Respiratory tract infections are known to have the highest incidence and mortality rates especially among children in developing countries. Antibiotic use is common in respiratory tract infections (RTI); however, increased rates of antibiotic resistance development have prompted studies on prescribing patterns and recommendations for appropriate antibiotic use. This study aims at monitoring prescription patterns of antibiotics for respiratory tract infection in children and establishing a relationship between child ageing and respiratory disease occurrence at Ridge Hospital and Adabraka Polyclinic in Accra, Ghana. The study involved patients age five years and below with RTI cases presented at the two health facilities from January, 2014 to February, 2016. Data was obtained from patient medical folders. Antibiotic treatment for every respiratory diagnosis was compared to recommendations for each diagnosis. Appropriateness of antibiotic prescription was also assessed using a standard criterion. To identify the relationship between ageing in children and respiratory disease incidences, cases were grouped by their ages and the number of cases presented for each age group was counted. Results revealed that, 70.37% of cases from the childrens’ ward of Ridge Hospital with specific diagnoses had antibiotics prescribed appropriately, whilst 29.63% of cases had antibiotics prescribed inappropriately. Also, 34.62% of cases with specific diagnoses from the out-patient department (OPD) of Adabraka Polyclinic resulted in appropriate antibiotic prescription whilst 65.38% had antibiotics prescribed inappropriately. The results obtained indicated an overall decrease in the incidence of RTIs as children aged.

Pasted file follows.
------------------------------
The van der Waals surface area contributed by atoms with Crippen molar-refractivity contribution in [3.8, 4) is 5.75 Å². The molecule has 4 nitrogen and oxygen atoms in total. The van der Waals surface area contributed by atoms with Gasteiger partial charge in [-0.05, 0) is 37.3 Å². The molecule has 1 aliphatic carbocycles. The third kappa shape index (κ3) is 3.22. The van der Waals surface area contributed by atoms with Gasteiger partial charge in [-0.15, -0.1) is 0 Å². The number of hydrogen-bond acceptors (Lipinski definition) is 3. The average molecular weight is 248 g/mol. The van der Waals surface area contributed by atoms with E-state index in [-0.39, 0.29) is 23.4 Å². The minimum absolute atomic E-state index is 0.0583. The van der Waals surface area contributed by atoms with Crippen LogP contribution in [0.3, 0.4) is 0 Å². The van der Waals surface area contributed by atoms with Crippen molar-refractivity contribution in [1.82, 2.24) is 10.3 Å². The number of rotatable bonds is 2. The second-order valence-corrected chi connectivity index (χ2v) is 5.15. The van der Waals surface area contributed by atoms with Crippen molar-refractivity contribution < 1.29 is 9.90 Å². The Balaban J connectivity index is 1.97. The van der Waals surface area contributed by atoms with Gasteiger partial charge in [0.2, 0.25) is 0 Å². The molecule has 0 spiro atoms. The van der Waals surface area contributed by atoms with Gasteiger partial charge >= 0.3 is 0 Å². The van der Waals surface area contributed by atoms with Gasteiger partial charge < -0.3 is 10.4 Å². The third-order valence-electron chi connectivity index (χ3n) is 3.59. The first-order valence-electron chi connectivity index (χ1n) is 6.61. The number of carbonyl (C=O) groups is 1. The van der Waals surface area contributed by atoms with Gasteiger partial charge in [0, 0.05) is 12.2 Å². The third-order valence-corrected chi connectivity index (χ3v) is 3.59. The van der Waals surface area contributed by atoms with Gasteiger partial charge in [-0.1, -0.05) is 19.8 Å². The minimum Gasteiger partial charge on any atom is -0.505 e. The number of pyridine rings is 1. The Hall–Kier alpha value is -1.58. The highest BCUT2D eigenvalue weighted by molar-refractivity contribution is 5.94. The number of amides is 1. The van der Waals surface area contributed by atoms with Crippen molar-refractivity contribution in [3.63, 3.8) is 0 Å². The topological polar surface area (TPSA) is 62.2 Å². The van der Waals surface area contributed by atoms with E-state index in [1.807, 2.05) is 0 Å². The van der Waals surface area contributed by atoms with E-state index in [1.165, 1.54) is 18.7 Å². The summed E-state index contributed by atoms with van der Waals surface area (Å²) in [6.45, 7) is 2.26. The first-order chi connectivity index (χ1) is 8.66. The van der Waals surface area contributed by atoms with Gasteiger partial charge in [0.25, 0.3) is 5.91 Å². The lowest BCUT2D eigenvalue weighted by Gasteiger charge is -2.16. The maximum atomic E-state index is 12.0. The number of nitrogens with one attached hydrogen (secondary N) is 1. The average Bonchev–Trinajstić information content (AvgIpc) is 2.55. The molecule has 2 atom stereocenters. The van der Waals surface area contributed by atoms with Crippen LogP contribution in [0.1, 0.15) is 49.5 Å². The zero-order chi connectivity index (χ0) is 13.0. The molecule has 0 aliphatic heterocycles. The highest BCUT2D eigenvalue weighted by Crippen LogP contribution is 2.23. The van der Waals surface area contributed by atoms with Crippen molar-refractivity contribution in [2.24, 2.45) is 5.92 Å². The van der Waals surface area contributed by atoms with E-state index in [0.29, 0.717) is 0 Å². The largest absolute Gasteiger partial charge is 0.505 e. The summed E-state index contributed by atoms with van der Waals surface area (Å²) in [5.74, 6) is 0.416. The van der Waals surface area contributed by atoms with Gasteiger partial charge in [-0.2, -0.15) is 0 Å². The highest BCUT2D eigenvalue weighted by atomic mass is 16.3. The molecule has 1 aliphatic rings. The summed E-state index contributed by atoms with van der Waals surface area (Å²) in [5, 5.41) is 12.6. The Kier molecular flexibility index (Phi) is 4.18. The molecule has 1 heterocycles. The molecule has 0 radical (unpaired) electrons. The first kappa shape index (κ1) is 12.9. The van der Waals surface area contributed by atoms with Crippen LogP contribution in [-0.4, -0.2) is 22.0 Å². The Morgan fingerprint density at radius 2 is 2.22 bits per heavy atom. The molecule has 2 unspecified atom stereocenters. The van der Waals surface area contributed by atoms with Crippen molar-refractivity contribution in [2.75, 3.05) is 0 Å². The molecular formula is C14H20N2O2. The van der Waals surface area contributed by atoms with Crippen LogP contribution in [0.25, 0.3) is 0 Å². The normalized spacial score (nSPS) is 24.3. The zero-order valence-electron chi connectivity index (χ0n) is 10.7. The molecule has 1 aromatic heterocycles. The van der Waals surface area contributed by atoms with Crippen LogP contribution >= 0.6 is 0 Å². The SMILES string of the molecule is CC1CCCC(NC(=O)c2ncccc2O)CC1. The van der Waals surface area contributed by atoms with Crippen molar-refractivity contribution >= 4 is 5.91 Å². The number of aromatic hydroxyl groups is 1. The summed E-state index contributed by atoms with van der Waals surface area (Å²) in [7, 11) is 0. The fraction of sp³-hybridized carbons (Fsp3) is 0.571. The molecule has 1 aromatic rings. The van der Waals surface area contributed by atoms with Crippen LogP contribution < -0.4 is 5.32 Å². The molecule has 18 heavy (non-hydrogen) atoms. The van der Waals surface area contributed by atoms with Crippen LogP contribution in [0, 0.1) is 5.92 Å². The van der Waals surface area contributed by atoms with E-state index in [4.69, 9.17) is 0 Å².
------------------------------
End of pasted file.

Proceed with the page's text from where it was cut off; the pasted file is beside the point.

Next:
Key words: Prescribing patterns, antibiotic resistance, respiratory tract infections, antibiotics.